In 2013, the General Assembly amended the sexual misconduct statutes. See H.B. 215, 97th Gen. Assembly, 1st Reg. Sess. (2013). Section 566.090, RSMo 2000, which defined the offense of sexual misconduct in the first degree, was repealed. The offense was "transferred to section 566.101 and renamed second-degree sexual abuse." State v. Ward , 485 S.W.3d 380, 380 n.1 (Mo. App. E.D. 2016).4

As a result of the repeal of § 566.090, and the elimination of what had been the first-degree offense, the remaining sexual misconduct offenses were renamed without substantive modification. Thus, the offense of sexual misconduct in the second degree, defined in § 566.093, was renamed "sexual misconduct in the first degree." At the same time, sexual misconduct in the third degree – the offense of which Dixon had been convicted – was renamed "sexual misconduct in the second degree." See § 566.095. Although the name of Dixon’s offense was altered, the 2013 amendment did not change: (1) the elements of the offense; (2) the classification of the offense as a class C misdemeanor; or (3) the punishment for the offense. With the additions indicated by underline and the deletions by strikeout, the 2013 amendment of § 566.095 made the following non-substantive changes to the statute:

1. A person commits the crime offense of sexual misconduct in the third second
583 S.W.3d 525
degree if he or she solicits or requests another person to engage in sexual conduct under circumstances in which he or she knows that his requests such request or solicitation is likely to cause affront or alarm.

2. The offense of sexual misconduct in the third second degree is a class C misdemeanor.

The maximum authorized punishment for the offense remained what it was previously: "a term not to exceed fifteen days." § 558.011.1(8). Section 566.095 has not been amended since 2013.

B.

Missouri’s Sex Offender Registration Act ("SORA"), § 589.400 et seq., became effective on January 1, 1995. The statute

imposes registration and notification requirements on persons committing crimes listed in chapter 566, certain other sexual crimes, and certain crimes that are not inherently sexual in nature but the legislature believes to be associated with a risk of sexual offenses against minors, such as child kidnapping.

Petrovick , 537 S.W.3d at 390 (quoting Doe v. Phillips , 194 S.W.3d 833, 839 (Mo. 2006) ).

When originally enacted, "the registration requirements imposed by Missouri’s sex-offender registration statute ‘[were] lifetime registration requirements,’ " with limited exceptions. Wilkerson v. State , 533 S.W.3d 755, 758 (Mo. App. W.D. 2017) (quoting § 589.400.3, RSMo 2016 ). In 2018, the General Assembly amended SORA. The 2018 amendments for the first time divided sexual offenders into three "tiers," based on the severity of the offenses of which they were convicted.5 The 2018 amendments specified that only offenders in the highest tier – tier III – would be subject to a lifetime registration obligation.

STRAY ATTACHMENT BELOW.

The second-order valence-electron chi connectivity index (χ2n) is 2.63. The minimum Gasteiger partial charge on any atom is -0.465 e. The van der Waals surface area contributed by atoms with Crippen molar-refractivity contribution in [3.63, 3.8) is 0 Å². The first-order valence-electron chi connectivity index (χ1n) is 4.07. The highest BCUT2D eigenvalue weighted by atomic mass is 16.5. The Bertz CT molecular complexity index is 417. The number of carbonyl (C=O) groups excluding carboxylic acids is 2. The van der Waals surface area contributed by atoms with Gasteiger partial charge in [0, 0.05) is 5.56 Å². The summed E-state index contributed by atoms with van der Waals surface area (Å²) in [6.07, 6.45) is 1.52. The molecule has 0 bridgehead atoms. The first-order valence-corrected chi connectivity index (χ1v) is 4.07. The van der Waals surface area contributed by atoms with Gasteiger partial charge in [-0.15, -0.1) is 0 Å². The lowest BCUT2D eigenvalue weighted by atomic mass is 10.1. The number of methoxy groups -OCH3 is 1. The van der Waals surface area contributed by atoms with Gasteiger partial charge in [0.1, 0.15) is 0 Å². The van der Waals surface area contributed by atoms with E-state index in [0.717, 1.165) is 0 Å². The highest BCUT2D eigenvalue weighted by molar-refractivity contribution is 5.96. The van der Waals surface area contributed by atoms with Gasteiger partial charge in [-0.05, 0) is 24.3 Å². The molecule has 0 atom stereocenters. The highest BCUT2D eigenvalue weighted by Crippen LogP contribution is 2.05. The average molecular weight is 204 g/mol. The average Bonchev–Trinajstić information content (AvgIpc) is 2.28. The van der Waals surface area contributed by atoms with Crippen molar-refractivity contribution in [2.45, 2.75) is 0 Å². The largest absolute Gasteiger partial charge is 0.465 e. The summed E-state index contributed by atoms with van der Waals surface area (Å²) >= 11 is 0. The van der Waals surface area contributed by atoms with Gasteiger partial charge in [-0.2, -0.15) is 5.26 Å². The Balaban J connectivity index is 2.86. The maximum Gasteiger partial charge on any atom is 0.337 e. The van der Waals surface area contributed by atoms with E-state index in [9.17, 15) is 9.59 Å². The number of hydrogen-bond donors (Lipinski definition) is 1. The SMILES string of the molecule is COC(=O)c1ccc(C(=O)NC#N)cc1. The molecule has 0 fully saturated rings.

Tier I, the least severe category, consists of offenders convicted of fifteen listed offenses, including "[s]exual misconduct in the second degree under section 566.095." § 589.414.5(1)(m). Although tier I sexual offenders are required to register for fifteen years, §...

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3 practice notes
  • Davidson v. Davidson Masonry & Constr., LLC, WD 82573
    • United States
    • Court of Appeal of Missouri (US)
    • September 24, 2019
    ...Such is not the case here. Davidson seeks the Commission's review of whether the Settlement should be set aside in its entirety 583 S.W.3d 521 because of the allegation that it was obtained fraudulently based on an improper rate of temporary total disability. This issue is not tangentially ......
  • Hixson v. Mo. State Highway Patrol, No. ED 108289
    • United States
    • Court of Appeal of Missouri (US)
    • November 10, 2020
    ...from Missouri's registry. This is a question of statutory interpretation that we review de novo. Dixon v. Mo. State Highway Patrol, 583 S.W.3d 521, 523 (Mo. App. W.D. 2019) (citation omitted). SORA went into effect on January 1, 1995. Doe v. Phillips, 194 S.W.3d 833, 839 (Mo. banc 2006). SO......
  • Bacon v. Mo. State Highway Patrol, No. ED 107919
    • United States
    • Court of Appeal of Missouri (US)
    • April 7, 2020
    ...tier I offenders in Section 589.414.6(2). This is a question of law that we review de novo. Dixon v. Missouri State Highway Patrol , 583 S.W.3d 521, 523 (Mo. App. W.D. 2019). As always, our "primary obligation is to ascertain the intent of the legislature from the language used, to giv......
3 cases
  • Davidson v. Davidson Masonry & Constr., LLC, WD 82573
    • United States
    • Court of Appeal of Missouri (US)
    • September 24, 2019
    ...Such is not the case here. Davidson seeks the Commission's review of whether the Settlement should be set aside in its entirety 583 S.W.3d 521 because of the allegation that it was obtained fraudulently based on an improper rate of temporary total disability. This issue is not tangentially ......
  • Hixson v. Mo. State Highway Patrol, No. ED 108289
    • United States
    • Court of Appeal of Missouri (US)
    • November 10, 2020
    ...from Missouri's registry. This is a question of statutory interpretation that we review de novo. Dixon v. Mo. State Highway Patrol, 583 S.W.3d 521, 523 (Mo. App. W.D. 2019) (citation omitted). SORA went into effect on January 1, 1995. Doe v. Phillips, 194 S.W.3d 833, 839 (Mo. banc 2006). SO......
  • Bacon v. Mo. State Highway Patrol, No. ED 107919
    • United States
    • Court of Appeal of Missouri (US)
    • April 7, 2020
    ...tier I offenders in Section 589.414.6(2). This is a question of law that we review de novo. Dixon v. Missouri State Highway Patrol , 583 S.W.3d 521, 523 (Mo. App. W.D. 2019). As always, our "primary obligation is to ascertain the intent of the legislature from the language used, to giv......